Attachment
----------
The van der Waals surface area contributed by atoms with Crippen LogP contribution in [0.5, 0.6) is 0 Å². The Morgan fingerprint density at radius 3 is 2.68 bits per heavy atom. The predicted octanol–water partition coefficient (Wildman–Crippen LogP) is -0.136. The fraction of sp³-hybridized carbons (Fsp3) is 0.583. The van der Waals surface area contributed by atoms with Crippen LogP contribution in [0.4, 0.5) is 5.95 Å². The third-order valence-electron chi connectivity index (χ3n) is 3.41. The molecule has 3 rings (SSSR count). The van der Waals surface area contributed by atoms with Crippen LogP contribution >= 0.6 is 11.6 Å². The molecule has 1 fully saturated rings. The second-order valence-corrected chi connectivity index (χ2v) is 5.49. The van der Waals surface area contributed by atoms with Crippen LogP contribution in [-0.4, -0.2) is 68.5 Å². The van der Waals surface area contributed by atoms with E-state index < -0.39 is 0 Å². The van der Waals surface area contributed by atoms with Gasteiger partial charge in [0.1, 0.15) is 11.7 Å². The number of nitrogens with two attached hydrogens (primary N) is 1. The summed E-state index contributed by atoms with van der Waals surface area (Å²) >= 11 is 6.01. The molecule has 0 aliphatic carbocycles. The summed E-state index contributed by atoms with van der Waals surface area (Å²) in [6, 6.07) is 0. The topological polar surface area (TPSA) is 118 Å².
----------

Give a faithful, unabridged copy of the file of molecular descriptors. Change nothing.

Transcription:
The van der Waals surface area contributed by atoms with Crippen LogP contribution in [0.5, 0.6) is 0 Å². The Morgan fingerprint density at radius 3 is 2.68 bits per heavy atom. The predicted octanol–water partition coefficient (Wildman–Crippen LogP) is -0.136. The fraction of sp³-hybridized carbons (Fsp3) is 0.583. The van der Waals surface area contributed by atoms with Crippen LogP contribution in [0.4, 0.5) is 5.95 Å². The third-order valence-electron chi connectivity index (χ3n) is 3.41. The molecule has 3 rings (SSSR count). The van der Waals surface area contributed by atoms with Crippen LogP contribution >= 0.6 is 11.6 Å². The molecule has 1 fully saturated rings. The second-order valence-corrected chi connectivity index (χ2v) is 5.49. The van der Waals surface area contributed by atoms with Crippen LogP contribution in [-0.4, -0.2) is 68.5 Å². The van der Waals surface area contributed by atoms with E-state index < -0.39 is 0 Å². The van der Waals surface area contributed by atoms with Gasteiger partial charge in [0.1, 0.15) is 11.7 Å². The number of nitrogens with two attached hydrogens (primary N) is 1. The summed E-state index contributed by atoms with van der Waals surface area (Å²) >= 11 is 6.01. The molecule has 0 aliphatic carbocycles. The summed E-state index contributed by atoms with van der Waals surface area (Å²) in [6, 6.07) is 0. The topological polar surface area (TPSA) is 118 Å².